Legumes accumulate large quantities of nitrogen (N) in seeds, a major limiting factor for their yield. Thus, nutrients present in wastewater may serve as the substitute to chemical fertilizer (Al-Rasheed and Sherif, 2000). According to Gori et al., (2000) and Nagajyothi et al., (2009) use of wastewater for irrigation purposes may serve as an important source of mineral nutrients like nitrogen (N), phosphorus (P), sulphur (S), calcium (Ca) and magnesium (Mg) which are essential for normal growth and development of plants. According to Ogwueleka (2009), agriculture lands amended with the wastewater can be a way to return the organic matter and essential elements to soil which minimises the risk of environmental pollution and solving the problem of disposal of both liquid and solid waste. According to Sahay et al., (2014), plants have a range of potential mechanism at cellular level that might be involved in the detoxification and, thus tolerance to heavy metal stress by primarily avoiding the buildup of toxic concentration at sensitive sites within the cell and preventing the damaging effects.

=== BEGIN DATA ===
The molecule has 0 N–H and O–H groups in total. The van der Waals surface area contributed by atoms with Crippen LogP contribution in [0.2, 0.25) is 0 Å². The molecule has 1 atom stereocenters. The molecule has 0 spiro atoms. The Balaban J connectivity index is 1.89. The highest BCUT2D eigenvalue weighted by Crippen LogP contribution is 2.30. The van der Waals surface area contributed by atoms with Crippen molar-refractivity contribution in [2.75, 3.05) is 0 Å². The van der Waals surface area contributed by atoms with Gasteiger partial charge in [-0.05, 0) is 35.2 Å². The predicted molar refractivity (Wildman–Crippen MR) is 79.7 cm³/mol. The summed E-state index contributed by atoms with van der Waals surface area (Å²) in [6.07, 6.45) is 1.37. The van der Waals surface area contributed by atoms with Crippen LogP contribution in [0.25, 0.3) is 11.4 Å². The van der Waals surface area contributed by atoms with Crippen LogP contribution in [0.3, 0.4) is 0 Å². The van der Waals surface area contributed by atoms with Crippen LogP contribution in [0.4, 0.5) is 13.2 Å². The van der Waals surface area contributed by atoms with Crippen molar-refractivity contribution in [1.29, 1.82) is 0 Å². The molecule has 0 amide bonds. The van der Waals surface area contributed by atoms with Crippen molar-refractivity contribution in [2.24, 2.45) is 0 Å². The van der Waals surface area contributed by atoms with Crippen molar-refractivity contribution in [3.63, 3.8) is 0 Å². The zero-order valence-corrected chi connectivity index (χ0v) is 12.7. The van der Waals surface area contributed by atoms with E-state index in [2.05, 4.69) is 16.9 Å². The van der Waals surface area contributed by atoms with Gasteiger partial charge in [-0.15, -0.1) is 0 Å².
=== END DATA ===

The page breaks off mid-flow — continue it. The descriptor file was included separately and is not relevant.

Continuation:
Pulses, well known as grain legumes are valued for their richness in quality proteins, minerals and vitamins and are inseparable ingredient of the diet of majority of Indian population (Siag et al., 2005) which makes them essential along with cereals in daily human diet. Due to their high genetic potential to thrive well under varied environmental conditions and their soil ameliorative properties, they have become the most important component of the sustainable agriculture particularly in dry land areas (Shah et al., 2018). The productivity of pulses in India is considerably low when compared with the average global mean productivity of 496.4 kg ha-1 (FAOSTAT, 2014).